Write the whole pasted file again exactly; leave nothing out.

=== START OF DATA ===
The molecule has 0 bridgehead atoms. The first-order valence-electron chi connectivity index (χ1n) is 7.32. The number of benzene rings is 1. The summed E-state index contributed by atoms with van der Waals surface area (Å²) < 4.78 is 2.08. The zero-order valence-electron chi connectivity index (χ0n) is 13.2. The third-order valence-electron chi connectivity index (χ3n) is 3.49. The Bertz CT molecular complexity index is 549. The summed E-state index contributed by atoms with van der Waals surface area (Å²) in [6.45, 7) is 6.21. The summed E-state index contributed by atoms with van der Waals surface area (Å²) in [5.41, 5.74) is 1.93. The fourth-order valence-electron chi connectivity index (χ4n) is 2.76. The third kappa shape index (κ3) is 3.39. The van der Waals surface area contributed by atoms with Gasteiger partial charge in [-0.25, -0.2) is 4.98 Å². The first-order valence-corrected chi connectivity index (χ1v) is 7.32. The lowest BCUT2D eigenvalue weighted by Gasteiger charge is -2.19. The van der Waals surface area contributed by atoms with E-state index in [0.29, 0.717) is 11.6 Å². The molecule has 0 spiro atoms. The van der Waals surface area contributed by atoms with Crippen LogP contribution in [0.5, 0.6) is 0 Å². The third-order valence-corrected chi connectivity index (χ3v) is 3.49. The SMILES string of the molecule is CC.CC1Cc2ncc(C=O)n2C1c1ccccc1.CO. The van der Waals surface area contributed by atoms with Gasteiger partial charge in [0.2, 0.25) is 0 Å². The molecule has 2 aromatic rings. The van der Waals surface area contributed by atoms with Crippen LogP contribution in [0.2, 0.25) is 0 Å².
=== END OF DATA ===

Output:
The molecule has 0 bridgehead atoms. The first-order valence-electron chi connectivity index (χ1n) is 7.32. The number of benzene rings is 1. The summed E-state index contributed by atoms with van der Waals surface area (Å²) < 4.78 is 2.08. The zero-order valence-electron chi connectivity index (χ0n) is 13.2. The third-order valence-electron chi connectivity index (χ3n) is 3.49. The Bertz CT molecular complexity index is 549. The summed E-state index contributed by atoms with van der Waals surface area (Å²) in [6.45, 7) is 6.21. The summed E-state index contributed by atoms with van der Waals surface area (Å²) in [5.41, 5.74) is 1.93. The fourth-order valence-electron chi connectivity index (χ4n) is 2.76. The third kappa shape index (κ3) is 3.39. The van der Waals surface area contributed by atoms with Gasteiger partial charge in [-0.25, -0.2) is 4.98 Å². The first-order valence-corrected chi connectivity index (χ1v) is 7.32. The lowest BCUT2D eigenvalue weighted by Gasteiger charge is -2.19. The van der Waals surface area contributed by atoms with E-state index in [0.29, 0.717) is 11.6 Å². The molecule has 0 spiro atoms. The van der Waals surface area contributed by atoms with Crippen LogP contribution in [0.5, 0.6) is 0 Å². The third-order valence-corrected chi connectivity index (χ3v) is 3.49. The SMILES string of the molecule is CC.CC1Cc2ncc(C=O)n2C1c1ccccc1.CO. The van der Waals surface area contributed by atoms with Gasteiger partial charge in [0.2, 0.25) is 0 Å². The molecule has 2 aromatic rings. The van der Waals surface area contributed by atoms with Crippen LogP contribution in [0.2, 0.25) is 0 Å².